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Modafinil Found to Have Little Effect on Fatigue in NSCLC

Carlson, Robert H.

doi: 10.1097/01.COT.0000451735.26163.59


The central nervous system stimulant modafinil has no effect beyond that of placebo in treating fatigue in patients with advanced non-small cell lung cancer (NSCLC), British scientists report in a study in the Journal of Clinical Oncology now online ahead of print (doi: 10.1200/JCO.2013.54.4346). Both modafinil and placebo led to a clinically significant improvement in fatigue score, but there was no significant difference between the groups.

The National Comprehensive Cancer Network guidelines for treating cancer-related fatigue recommend considering modafinil and methylphenidate, another CNS stimulant, after ruling out other causes of fatigue. Methylphenidate, however, has already been shown to have no effect compared with placebo, according to a study by Edward Bruera, MD, et al, published last year in JCO (2013;31:2421-2427). That study also found that a telephone intervention by nurses also did not help relieve fatigue when compared with placebo.

In the new study, a double-blind trial led by Anna Spathis, MSc, Consultant in Palliative Medicine at Addenbrookes Hospital in Cambridge, U.K., the researchers note that fatigue is the most prevalent symptom experienced by patients with cancer, occurring in more than 60 percent of patients and more than 80 percent of those receiving cancer treatment.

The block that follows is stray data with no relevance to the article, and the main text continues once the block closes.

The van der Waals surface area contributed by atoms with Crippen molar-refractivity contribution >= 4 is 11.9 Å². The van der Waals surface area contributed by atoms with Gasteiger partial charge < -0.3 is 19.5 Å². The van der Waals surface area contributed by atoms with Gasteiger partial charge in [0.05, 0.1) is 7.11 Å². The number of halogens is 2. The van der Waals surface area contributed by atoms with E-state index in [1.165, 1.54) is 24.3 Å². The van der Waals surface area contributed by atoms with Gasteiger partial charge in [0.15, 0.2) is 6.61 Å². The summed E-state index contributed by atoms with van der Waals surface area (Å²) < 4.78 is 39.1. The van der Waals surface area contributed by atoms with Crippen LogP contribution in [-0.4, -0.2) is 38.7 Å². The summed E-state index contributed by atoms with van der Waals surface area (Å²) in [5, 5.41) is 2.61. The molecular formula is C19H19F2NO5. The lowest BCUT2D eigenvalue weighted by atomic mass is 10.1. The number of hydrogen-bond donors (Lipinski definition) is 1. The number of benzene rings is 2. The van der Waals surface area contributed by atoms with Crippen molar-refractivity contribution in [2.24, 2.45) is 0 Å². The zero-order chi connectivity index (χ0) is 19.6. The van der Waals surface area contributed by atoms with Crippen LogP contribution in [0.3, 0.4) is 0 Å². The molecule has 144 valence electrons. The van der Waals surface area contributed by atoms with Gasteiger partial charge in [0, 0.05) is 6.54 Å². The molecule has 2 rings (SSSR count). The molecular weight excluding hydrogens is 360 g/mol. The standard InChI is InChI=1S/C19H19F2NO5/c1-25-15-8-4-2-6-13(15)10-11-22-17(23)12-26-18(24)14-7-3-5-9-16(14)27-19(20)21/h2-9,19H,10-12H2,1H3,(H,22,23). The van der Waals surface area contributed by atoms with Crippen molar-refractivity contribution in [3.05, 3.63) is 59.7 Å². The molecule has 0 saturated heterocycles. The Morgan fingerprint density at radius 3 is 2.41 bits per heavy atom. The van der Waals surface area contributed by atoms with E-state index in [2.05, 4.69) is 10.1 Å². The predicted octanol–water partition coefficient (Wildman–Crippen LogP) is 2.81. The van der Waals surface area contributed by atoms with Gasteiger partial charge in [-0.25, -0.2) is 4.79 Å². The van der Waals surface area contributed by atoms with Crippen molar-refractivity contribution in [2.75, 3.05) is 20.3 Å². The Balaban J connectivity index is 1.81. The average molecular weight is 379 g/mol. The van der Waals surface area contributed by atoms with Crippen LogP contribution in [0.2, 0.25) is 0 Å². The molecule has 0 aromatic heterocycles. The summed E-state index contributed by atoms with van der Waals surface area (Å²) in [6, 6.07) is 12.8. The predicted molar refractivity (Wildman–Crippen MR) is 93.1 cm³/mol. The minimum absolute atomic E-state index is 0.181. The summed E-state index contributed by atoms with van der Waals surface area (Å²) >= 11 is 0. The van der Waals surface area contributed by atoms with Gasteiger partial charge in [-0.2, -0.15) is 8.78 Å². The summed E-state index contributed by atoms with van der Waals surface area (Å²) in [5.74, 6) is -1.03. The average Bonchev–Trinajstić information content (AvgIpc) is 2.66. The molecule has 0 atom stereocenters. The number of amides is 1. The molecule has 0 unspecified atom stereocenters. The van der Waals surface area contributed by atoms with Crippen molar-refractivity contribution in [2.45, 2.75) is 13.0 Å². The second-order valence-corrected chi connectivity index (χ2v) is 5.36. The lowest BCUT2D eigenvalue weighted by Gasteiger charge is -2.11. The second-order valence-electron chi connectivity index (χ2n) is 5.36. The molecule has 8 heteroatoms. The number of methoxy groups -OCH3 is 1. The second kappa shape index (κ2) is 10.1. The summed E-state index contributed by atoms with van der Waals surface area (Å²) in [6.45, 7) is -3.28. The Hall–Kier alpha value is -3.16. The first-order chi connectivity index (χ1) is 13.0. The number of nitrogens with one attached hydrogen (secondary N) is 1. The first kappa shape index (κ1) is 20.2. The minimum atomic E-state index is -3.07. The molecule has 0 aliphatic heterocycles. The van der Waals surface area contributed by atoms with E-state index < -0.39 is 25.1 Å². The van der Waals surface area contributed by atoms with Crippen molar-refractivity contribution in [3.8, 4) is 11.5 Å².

Modafinil is licensed for the treatment of excessive sleepiness associated with narcolepsy. There had been only one previous randomized controlled trial evaluating modafinil in cancer-related fatigue, a U.S. study with 631 patients. Those researchers concluded that modafinil may be useful in controlling cancer-related fatigue in patients who present with severe fatigue, but not in those with mild or moderate fatigue (Jean-Pierre et al: Cancer 2010;116:3513-3520).

For the new study, Spathis and her colleagues randomly assigned treatment with modafinil to 75 patients (100 mg on days 1 to 14, 200 mg on days 15 to 18), and 85 to placebo. The patients, treated in outpatient clinics at 24 hospitals in the U.K. had stages 3a, 3b, or 4 NSCLC, or recurrent disease after surgery or radiation.

Spathis noted via email that modafinil has rarely been prescribed for cancer-related fatigue in the U.K., but an open-label feasibility study prior to this randomized, controlled trial was positive, with 10 out of 15 patients choosing to continue modafinil after the study.